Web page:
Date of Award


Document Type

Open Access Thesis

Degree Name

Master of Science (MS)



First Advisor

Douglas C. Woodhams

Second Advisor

Micheal Shiaris

Third Advisor

Brook T. Moyers


The repertoire of defenses a host may use against a pathogen is often thought of in the context of innate and adaptive immunity. However, the role of host symbionts such as the microbiome are being examined potentially as part of an individual’s defense against disease. Chytridiomycosis, caused by the fungal pathogens Batrachochytrium dendrobatidis (Bd) and Batrachochytrium salamandrivorans (Bsal), is characterized by an infection of the skin often leading to osmotic imbalance and mortality, and has resulted in losses in global amphibian biodiversity. Understanding what may influence the development of resistance to or tolerance of infection is critical to developing prevention measures and understanding risks to populations. The impact of Bsal re-exposure was tested on Eastern Newts, Notophthalmus viridescens, at the terrestrial juvenile (eft) and aquatic adult life stages. Efts were not very susceptible to infection (22.5% infected) at a moderate temperature (17.5 ℃), and were able to maintain infection with little mortality (85% overall infection prevalence, 13.79% mortality in re-exposed newts, 16.67% mortality in newts exposed in only the second exposure) at the thermal optima for Bsal (14 ℃). No differences in infection load nor the skin microbiome were seen between infected individuals with different exposure histories. Conversely, adult N. viridescens were susceptible at a moderate temperature (17.5 ℃), had less mortality following re-exposure, and harbored different cutaneous communities compared to those only exposed once or naïve to disease. Metrics of diversity were dynamic through time, and also followed different trajectories through time depending on exposure history and survival outcome. These data point towards different responses to Bsal across life stages and likely between populations, but in adults the microbiome may be responsive to disease. In light of susceptibility trials of juvenile newts from another population also tested at 14 ℃ observed much higher mortality, and these data may indicate that Massachusetts populations may be more robust than others. Country and continent-wide risk assessments should account for intra-species variation in susceptibility when identifying the most at-risk spaces. Further, understanding the nature of these responses may be critical for developing preventative or therapeutic probiotic treatments to protect existing biodiversity.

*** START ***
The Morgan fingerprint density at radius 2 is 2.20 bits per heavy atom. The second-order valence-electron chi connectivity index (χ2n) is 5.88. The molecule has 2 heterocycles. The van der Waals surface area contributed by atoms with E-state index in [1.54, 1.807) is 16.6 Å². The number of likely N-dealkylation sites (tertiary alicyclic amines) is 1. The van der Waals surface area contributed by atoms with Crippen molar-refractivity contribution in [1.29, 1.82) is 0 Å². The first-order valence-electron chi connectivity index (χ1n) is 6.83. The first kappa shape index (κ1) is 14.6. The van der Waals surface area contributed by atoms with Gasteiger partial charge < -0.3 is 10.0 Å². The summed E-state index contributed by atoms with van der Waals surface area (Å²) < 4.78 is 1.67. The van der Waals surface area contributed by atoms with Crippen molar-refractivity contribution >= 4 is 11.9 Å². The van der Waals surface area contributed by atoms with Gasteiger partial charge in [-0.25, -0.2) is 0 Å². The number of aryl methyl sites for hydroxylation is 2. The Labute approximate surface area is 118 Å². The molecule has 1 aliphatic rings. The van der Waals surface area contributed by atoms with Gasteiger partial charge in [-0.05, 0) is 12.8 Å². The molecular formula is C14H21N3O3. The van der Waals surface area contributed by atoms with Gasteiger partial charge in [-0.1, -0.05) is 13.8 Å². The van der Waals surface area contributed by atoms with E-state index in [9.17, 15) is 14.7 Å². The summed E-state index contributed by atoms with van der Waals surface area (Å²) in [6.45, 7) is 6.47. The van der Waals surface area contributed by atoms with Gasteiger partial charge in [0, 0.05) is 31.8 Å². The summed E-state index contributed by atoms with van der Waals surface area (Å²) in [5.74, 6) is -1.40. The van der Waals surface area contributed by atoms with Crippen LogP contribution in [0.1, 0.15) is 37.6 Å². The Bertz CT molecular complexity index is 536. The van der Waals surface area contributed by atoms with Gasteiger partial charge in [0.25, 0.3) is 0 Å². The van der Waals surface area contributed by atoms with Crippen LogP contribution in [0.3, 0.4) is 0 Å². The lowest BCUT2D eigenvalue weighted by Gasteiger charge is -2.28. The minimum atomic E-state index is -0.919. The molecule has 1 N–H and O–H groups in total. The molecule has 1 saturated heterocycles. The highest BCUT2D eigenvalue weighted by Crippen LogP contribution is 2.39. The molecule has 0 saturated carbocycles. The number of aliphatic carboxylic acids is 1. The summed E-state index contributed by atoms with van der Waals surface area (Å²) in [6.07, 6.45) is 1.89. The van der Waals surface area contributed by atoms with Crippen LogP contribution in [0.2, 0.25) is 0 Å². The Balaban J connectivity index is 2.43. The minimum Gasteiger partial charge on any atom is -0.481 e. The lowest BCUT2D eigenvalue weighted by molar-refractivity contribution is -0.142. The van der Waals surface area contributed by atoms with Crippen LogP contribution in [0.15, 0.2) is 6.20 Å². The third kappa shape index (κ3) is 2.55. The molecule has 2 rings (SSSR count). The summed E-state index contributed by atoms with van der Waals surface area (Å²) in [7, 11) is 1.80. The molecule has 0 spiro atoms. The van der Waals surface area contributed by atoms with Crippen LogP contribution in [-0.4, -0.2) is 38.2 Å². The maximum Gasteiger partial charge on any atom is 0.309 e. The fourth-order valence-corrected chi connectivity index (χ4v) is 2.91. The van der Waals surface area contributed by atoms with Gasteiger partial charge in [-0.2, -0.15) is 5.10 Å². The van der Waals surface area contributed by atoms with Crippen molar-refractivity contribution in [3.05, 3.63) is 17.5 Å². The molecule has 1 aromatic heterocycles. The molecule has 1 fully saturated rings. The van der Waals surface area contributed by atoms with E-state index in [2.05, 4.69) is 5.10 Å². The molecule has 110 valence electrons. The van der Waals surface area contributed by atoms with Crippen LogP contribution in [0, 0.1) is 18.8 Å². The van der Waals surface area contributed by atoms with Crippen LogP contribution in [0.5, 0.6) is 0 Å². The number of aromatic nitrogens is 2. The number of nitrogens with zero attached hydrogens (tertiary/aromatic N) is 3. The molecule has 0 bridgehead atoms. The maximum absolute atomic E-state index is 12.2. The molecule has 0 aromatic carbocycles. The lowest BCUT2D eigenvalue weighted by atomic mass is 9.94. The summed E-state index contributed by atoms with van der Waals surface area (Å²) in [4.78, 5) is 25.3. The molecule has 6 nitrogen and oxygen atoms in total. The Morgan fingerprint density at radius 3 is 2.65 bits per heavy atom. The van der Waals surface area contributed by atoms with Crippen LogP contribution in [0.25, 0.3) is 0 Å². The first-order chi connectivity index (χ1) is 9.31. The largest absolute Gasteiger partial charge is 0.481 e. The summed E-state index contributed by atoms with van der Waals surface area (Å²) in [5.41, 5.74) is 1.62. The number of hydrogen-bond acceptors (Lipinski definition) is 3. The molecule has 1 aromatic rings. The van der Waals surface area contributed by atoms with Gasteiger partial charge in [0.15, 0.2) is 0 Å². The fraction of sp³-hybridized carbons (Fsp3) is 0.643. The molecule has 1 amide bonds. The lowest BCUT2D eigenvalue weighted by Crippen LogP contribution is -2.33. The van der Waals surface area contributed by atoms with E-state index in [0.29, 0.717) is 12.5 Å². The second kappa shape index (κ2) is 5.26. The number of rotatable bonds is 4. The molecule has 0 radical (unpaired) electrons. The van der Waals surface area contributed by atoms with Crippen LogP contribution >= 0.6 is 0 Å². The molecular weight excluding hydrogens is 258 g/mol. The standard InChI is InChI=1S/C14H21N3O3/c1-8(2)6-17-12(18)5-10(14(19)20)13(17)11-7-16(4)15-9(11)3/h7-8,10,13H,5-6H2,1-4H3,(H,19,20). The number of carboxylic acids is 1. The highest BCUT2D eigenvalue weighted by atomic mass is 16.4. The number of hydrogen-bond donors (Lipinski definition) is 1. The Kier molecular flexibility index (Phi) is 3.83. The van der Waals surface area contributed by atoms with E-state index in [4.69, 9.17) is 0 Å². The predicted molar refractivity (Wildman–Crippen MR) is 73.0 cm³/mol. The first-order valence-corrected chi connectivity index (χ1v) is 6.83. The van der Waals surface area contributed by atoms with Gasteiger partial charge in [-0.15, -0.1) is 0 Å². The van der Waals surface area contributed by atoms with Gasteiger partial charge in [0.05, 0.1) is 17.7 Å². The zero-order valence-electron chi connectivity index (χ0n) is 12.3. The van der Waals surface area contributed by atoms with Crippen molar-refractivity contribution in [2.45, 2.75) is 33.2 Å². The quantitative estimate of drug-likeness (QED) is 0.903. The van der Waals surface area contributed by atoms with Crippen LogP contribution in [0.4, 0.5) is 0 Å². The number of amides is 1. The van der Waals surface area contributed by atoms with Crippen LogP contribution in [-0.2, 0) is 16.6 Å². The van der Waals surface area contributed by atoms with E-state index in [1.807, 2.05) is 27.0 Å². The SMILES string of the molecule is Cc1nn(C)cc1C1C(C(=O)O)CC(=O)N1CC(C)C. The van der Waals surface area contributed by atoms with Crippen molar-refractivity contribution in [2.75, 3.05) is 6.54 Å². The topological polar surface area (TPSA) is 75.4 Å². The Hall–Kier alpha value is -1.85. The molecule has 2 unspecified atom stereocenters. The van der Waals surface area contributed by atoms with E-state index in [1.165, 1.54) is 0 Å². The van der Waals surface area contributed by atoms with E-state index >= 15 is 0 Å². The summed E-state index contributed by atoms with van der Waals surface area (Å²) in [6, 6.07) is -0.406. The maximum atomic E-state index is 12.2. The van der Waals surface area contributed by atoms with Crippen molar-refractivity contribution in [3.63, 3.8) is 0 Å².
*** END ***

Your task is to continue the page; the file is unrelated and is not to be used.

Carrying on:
Available for download on Friday, May 31, 2024

Included in

Biology Commons